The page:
The letters from ITV, dispatched the Ofcom-prescribed two months before the January advance-booking deadlines, contained details of the agencies' fall-back Contract Rights Renewal position ahead of the 2005 negotiations season.
Since then, media owners and media agencies have been engaged in something of a phoney war, interspersed with the usual round of agency roadshows, some with added celebrity sparkle, presentations at Berry Brothers and agreeable trips to foreign climes.
But, as Christmas approaches and with more than £3 billion of TV ad revenue on the table, as well as the potential of cash coming out of ITV, the hitherto Mexican stand-off has become something rather more serious for all concerned.
So can the timing of Channel 4's announcement that it was pulling the plug on its exploratory merger talks with five be coincidental?
The death of the deal, which looked incompatible from the start, has highlighted just how small and lonely five is looking as it approaches perhaps the most important negotiation round for years.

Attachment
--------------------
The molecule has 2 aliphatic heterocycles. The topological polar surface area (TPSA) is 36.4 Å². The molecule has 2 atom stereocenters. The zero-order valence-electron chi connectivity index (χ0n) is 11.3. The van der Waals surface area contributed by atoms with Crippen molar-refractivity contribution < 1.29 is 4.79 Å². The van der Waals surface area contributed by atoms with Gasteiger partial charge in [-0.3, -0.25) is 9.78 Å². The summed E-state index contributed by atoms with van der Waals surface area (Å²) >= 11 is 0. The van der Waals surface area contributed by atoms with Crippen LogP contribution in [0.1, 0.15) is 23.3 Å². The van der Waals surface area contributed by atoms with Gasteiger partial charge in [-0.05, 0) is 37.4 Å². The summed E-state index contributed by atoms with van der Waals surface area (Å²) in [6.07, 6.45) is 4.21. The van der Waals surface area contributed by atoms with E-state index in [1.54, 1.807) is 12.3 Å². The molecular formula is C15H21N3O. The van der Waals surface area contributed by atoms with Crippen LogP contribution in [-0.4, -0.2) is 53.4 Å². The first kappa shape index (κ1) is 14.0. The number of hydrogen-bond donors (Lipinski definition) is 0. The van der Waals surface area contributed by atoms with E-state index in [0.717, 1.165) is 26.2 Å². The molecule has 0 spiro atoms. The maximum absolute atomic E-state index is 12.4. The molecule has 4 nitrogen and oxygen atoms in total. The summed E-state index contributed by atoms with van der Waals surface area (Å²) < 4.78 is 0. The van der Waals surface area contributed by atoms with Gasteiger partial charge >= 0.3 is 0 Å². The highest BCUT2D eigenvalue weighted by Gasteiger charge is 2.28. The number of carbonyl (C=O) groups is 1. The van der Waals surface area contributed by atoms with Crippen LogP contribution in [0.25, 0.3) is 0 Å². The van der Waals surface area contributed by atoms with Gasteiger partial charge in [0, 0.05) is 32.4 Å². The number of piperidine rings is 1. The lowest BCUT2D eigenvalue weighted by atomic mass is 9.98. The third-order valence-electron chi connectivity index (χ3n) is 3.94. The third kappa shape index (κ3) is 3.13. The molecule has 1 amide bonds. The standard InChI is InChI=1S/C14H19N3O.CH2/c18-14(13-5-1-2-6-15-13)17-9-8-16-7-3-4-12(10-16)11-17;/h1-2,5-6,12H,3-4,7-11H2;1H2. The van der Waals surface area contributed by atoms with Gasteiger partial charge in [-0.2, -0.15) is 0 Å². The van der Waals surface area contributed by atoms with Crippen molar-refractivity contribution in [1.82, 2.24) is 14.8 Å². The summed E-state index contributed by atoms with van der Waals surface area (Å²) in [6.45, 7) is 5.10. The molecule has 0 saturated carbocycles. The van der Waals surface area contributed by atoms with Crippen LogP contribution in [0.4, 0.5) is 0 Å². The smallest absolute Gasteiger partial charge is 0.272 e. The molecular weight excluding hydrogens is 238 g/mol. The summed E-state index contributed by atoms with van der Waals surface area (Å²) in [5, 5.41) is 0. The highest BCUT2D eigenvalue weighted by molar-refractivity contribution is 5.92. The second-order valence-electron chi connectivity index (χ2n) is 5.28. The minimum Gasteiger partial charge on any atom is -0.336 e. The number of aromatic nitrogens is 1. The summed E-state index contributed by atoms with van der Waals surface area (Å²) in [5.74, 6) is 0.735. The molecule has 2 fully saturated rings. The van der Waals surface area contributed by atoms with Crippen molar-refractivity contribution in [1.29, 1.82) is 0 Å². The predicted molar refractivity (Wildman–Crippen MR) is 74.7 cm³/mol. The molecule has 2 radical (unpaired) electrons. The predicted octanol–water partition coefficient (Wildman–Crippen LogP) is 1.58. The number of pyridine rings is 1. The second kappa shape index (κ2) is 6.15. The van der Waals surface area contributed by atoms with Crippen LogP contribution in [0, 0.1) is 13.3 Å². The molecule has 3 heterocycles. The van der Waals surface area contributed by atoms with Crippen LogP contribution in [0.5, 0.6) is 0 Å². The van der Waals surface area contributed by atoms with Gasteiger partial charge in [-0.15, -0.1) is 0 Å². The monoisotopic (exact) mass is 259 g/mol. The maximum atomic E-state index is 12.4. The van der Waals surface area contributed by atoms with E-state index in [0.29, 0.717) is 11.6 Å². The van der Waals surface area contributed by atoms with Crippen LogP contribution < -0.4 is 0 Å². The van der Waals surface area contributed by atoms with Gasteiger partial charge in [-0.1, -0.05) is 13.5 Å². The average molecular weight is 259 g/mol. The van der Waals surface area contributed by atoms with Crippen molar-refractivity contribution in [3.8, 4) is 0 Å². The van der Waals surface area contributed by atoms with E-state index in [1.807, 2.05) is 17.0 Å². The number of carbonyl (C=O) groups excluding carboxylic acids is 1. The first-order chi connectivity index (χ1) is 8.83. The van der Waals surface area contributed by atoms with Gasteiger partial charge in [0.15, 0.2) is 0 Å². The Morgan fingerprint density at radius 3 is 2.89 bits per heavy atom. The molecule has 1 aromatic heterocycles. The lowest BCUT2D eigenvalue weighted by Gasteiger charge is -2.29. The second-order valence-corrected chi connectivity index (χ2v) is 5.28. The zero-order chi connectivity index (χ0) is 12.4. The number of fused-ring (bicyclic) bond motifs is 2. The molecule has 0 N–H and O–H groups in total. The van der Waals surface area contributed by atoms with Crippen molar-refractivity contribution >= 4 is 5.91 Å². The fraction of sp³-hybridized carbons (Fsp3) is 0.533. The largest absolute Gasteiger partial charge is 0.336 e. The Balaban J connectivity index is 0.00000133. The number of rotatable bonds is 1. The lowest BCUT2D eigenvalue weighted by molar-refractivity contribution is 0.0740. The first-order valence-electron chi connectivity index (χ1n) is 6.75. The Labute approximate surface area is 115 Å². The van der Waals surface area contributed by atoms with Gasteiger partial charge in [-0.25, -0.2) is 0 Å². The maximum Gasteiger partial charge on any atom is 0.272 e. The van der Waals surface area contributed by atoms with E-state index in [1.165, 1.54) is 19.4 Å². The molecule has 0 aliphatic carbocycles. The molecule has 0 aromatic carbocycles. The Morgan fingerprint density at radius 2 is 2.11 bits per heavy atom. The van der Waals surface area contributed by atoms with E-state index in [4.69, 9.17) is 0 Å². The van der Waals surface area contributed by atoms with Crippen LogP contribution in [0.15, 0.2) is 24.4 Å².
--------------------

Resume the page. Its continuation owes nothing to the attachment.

Poor little five, which, after several years of growth, has been left foundering without any clear strategy for how it is going to maintain its market position, let alone expand, with the continued fragmentation of television audiences. Incidentally, five's owners, United Business Media and RTL, clearly think the opposite - if the Channel 4/five merger had gone ahead, they were looking for a 40 per cent share in the merged entity as opposed to the 15 per cent that the books would suggest.
It was inevitable, then, that five would be forced to turn to another broadcaster - in this case Flextech Television, the erstwhile employer of its chief executive, Jane Lighting - in order to shore up its position.
Culturally, the two together seem a relatively good fit - both have sales departments that have had to punch above their weight, while a deal would provide each of the broadcasters with the ability to cross-promote on the different platforms and achieve some scale.
But RTL and UBM have placed such a high value on five that it seems unlikely, given Flextech's current financial position, a deal will be done in the short term.
Much more likely, then, that Flextech will choose to hold out and watch as five's audience figures slowly ebb away. And James Murdoch is waiting in the wings to get his hands on a terrestrial asset, so perhaps another phoney war, but this time for the ownership of five, has begun.